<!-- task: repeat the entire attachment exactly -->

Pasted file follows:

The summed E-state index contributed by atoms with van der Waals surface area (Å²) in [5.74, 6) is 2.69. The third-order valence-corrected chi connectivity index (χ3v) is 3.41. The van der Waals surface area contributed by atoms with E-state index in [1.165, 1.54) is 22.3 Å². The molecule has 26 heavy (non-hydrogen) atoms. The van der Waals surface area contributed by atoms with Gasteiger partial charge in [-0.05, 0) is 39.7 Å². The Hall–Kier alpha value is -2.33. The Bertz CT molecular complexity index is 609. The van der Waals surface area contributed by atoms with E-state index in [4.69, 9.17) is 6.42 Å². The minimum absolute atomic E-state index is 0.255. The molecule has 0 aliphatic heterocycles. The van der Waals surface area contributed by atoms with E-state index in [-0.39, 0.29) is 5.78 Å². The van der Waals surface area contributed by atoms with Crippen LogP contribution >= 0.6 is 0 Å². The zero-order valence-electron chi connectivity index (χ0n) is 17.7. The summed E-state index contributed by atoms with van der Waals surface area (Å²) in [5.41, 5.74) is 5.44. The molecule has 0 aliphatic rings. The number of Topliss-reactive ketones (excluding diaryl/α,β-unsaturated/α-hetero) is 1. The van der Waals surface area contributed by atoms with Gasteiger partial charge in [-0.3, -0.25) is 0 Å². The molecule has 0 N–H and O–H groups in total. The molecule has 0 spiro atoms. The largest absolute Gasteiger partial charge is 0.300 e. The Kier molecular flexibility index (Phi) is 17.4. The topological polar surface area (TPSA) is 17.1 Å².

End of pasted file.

The summed E-state index contributed by atoms with van der Waals surface area (Å²) in [5.74, 6) is 2.69. The third-order valence-corrected chi connectivity index (χ3v) is 3.41. The van der Waals surface area contributed by atoms with E-state index in [1.165, 1.54) is 22.3 Å². The molecule has 26 heavy (non-hydrogen) atoms. The van der Waals surface area contributed by atoms with Gasteiger partial charge in [-0.05, 0) is 39.7 Å². The Hall–Kier alpha value is -2.33. The Bertz CT molecular complexity index is 609. The van der Waals surface area contributed by atoms with E-state index in [4.69, 9.17) is 6.42 Å². The minimum absolute atomic E-state index is 0.255. The molecule has 0 aliphatic heterocycles. The van der Waals surface area contributed by atoms with E-state index in [-0.39, 0.29) is 5.78 Å². The van der Waals surface area contributed by atoms with Crippen LogP contribution >= 0.6 is 0 Å². The zero-order valence-electron chi connectivity index (χ0n) is 17.7. The summed E-state index contributed by atoms with van der Waals surface area (Å²) in [5.41, 5.74) is 5.44. The molecule has 0 aliphatic rings. The number of Topliss-reactive ketones (excluding diaryl/α,β-unsaturated/α-hetero) is 1. The van der Waals surface area contributed by atoms with Gasteiger partial charge in [-0.3, -0.25) is 0 Å². The molecule has 0 N–H and O–H groups in total. The molecule has 0 spiro atoms. The largest absolute Gasteiger partial charge is 0.300 e. The Kier molecular flexibility index (Phi) is 17.4. The topological polar surface area (TPSA) is 17.1 Å².